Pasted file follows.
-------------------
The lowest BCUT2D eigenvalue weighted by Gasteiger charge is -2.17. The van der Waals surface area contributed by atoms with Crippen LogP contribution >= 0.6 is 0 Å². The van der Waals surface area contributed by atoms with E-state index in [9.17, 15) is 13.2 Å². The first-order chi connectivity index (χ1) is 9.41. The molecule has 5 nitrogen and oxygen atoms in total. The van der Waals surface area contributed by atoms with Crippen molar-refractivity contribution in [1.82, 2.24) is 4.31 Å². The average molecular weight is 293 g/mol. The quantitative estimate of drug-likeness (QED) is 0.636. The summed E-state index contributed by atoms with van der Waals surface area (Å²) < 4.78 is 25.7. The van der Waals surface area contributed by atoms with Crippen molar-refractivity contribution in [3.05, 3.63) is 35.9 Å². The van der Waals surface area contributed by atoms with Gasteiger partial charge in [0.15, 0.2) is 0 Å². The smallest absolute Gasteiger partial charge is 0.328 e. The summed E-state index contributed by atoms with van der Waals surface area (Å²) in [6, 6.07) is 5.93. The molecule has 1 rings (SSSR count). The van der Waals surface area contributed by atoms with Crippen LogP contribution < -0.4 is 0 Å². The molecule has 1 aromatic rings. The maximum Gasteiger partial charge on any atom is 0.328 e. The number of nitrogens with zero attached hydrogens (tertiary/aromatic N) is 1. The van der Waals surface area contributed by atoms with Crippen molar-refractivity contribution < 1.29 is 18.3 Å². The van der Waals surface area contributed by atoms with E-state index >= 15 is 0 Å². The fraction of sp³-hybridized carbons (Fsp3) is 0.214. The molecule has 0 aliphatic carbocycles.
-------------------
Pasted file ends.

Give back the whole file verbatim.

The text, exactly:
The lowest BCUT2D eigenvalue weighted by Gasteiger charge is -2.17. The van der Waals surface area contributed by atoms with Crippen LogP contribution >= 0.6 is 0 Å². The van der Waals surface area contributed by atoms with E-state index in [9.17, 15) is 13.2 Å². The first-order chi connectivity index (χ1) is 9.41. The molecule has 5 nitrogen and oxygen atoms in total. The van der Waals surface area contributed by atoms with Crippen molar-refractivity contribution in [1.82, 2.24) is 4.31 Å². The average molecular weight is 293 g/mol. The quantitative estimate of drug-likeness (QED) is 0.636. The summed E-state index contributed by atoms with van der Waals surface area (Å²) < 4.78 is 25.7. The van der Waals surface area contributed by atoms with Crippen molar-refractivity contribution in [3.05, 3.63) is 35.9 Å². The van der Waals surface area contributed by atoms with Gasteiger partial charge in [0.15, 0.2) is 0 Å². The smallest absolute Gasteiger partial charge is 0.328 e. The summed E-state index contributed by atoms with van der Waals surface area (Å²) in [6, 6.07) is 5.93. The molecule has 1 rings (SSSR count). The van der Waals surface area contributed by atoms with Crippen LogP contribution < -0.4 is 0 Å². The molecule has 1 aromatic rings. The maximum Gasteiger partial charge on any atom is 0.328 e. The number of nitrogens with zero attached hydrogens (tertiary/aromatic N) is 1. The van der Waals surface area contributed by atoms with Crippen molar-refractivity contribution < 1.29 is 18.3 Å². The van der Waals surface area contributed by atoms with E-state index >= 15 is 0 Å². The fraction of sp³-hybridized carbons (Fsp3) is 0.214. The molecule has 0 aliphatic carbocycles.